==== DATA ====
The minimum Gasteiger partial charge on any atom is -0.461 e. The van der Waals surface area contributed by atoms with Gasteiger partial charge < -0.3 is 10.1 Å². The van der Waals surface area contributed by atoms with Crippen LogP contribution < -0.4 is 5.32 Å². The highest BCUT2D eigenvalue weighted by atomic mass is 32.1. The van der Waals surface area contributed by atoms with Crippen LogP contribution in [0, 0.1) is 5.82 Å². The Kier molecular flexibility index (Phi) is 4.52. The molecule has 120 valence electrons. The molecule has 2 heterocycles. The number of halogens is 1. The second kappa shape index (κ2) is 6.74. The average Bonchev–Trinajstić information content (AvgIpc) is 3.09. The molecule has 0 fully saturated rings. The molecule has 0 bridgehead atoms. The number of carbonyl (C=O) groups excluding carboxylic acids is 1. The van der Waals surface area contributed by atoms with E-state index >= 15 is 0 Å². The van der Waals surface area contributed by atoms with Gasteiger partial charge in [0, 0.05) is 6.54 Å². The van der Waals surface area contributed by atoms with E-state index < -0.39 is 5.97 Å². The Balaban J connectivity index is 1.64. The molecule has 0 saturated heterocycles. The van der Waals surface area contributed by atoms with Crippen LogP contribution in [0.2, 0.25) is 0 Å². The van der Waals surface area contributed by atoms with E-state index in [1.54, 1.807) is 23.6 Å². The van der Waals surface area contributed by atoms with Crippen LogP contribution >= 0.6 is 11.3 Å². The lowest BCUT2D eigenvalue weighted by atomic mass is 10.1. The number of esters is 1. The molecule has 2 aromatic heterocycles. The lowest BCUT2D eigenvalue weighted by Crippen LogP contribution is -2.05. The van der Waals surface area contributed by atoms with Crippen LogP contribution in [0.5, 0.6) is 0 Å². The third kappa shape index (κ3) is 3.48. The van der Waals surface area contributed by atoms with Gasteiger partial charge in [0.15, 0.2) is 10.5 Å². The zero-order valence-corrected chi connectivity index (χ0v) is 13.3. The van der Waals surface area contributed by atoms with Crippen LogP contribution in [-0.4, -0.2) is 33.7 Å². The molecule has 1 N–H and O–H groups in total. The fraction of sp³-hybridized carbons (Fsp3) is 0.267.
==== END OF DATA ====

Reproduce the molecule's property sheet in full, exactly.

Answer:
The minimum Gasteiger partial charge on any atom is -0.461 e. The van der Waals surface area contributed by atoms with Gasteiger partial charge < -0.3 is 10.1 Å². The van der Waals surface area contributed by atoms with Crippen LogP contribution < -0.4 is 5.32 Å². The highest BCUT2D eigenvalue weighted by atomic mass is 32.1. The van der Waals surface area contributed by atoms with Crippen LogP contribution in [0, 0.1) is 5.82 Å². The Kier molecular flexibility index (Phi) is 4.52. The molecule has 120 valence electrons. The molecule has 2 heterocycles. The number of halogens is 1. The second kappa shape index (κ2) is 6.74. The average Bonchev–Trinajstić information content (AvgIpc) is 3.09. The molecule has 0 fully saturated rings. The molecule has 0 bridgehead atoms. The number of carbonyl (C=O) groups excluding carboxylic acids is 1. The van der Waals surface area contributed by atoms with E-state index >= 15 is 0 Å². The van der Waals surface area contributed by atoms with Gasteiger partial charge in [0, 0.05) is 6.54 Å². The van der Waals surface area contributed by atoms with E-state index < -0.39 is 5.97 Å². The Balaban J connectivity index is 1.64. The molecule has 0 saturated heterocycles. The van der Waals surface area contributed by atoms with Crippen LogP contribution in [0.2, 0.25) is 0 Å². The van der Waals surface area contributed by atoms with E-state index in [1.54, 1.807) is 23.6 Å². The van der Waals surface area contributed by atoms with Crippen LogP contribution >= 0.6 is 11.3 Å². The lowest BCUT2D eigenvalue weighted by atomic mass is 10.1. The number of esters is 1. The molecule has 2 aromatic heterocycles. The lowest BCUT2D eigenvalue weighted by Crippen LogP contribution is -2.05. The van der Waals surface area contributed by atoms with Crippen LogP contribution in [0.5, 0.6) is 0 Å². The third kappa shape index (κ3) is 3.48. The van der Waals surface area contributed by atoms with Gasteiger partial charge in [0.15, 0.2) is 10.5 Å². The zero-order valence-corrected chi connectivity index (χ0v) is 13.3. The van der Waals surface area contributed by atoms with Crippen LogP contribution in [-0.4, -0.2) is 33.7 Å². The molecule has 1 N–H and O–H groups in total. The fraction of sp³-hybridized carbons (Fsp3) is 0.267.